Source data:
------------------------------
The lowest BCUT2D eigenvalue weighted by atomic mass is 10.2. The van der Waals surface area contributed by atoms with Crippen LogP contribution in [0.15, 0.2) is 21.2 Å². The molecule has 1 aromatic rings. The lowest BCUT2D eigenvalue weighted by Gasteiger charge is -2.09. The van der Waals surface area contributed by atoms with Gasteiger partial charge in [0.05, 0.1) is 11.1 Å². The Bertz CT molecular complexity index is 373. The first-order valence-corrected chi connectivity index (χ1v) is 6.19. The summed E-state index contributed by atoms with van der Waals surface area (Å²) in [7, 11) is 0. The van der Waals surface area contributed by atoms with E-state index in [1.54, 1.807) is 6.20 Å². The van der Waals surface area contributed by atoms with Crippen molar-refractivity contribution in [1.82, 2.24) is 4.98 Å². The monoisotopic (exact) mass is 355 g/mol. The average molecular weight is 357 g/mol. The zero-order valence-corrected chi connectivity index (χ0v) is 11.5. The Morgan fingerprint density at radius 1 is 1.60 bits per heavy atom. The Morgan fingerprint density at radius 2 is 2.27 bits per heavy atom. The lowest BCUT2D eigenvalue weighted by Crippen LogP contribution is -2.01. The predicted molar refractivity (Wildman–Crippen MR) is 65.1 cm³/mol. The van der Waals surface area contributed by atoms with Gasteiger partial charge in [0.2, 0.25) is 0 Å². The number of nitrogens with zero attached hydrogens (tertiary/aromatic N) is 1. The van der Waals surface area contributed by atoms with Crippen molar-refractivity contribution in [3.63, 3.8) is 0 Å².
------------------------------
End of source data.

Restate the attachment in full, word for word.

The lowest BCUT2D eigenvalue weighted by atomic mass is 10.2. The van der Waals surface area contributed by atoms with Crippen LogP contribution in [0.15, 0.2) is 21.2 Å². The molecule has 1 aromatic rings. The lowest BCUT2D eigenvalue weighted by Gasteiger charge is -2.09. The van der Waals surface area contributed by atoms with Gasteiger partial charge in [0.05, 0.1) is 11.1 Å². The Bertz CT molecular complexity index is 373. The first-order valence-corrected chi connectivity index (χ1v) is 6.19. The summed E-state index contributed by atoms with van der Waals surface area (Å²) in [7, 11) is 0. The van der Waals surface area contributed by atoms with E-state index in [1.54, 1.807) is 6.20 Å². The van der Waals surface area contributed by atoms with Crippen molar-refractivity contribution in [1.82, 2.24) is 4.98 Å². The monoisotopic (exact) mass is 355 g/mol. The average molecular weight is 357 g/mol. The zero-order valence-corrected chi connectivity index (χ0v) is 11.5. The Morgan fingerprint density at radius 1 is 1.60 bits per heavy atom. The Morgan fingerprint density at radius 2 is 2.27 bits per heavy atom. The lowest BCUT2D eigenvalue weighted by Crippen LogP contribution is -2.01. The predicted molar refractivity (Wildman–Crippen MR) is 65.1 cm³/mol. The van der Waals surface area contributed by atoms with Gasteiger partial charge in [0.2, 0.25) is 0 Å². The number of nitrogens with zero attached hydrogens (tertiary/aromatic N) is 1. The van der Waals surface area contributed by atoms with Crippen molar-refractivity contribution in [3.63, 3.8) is 0 Å².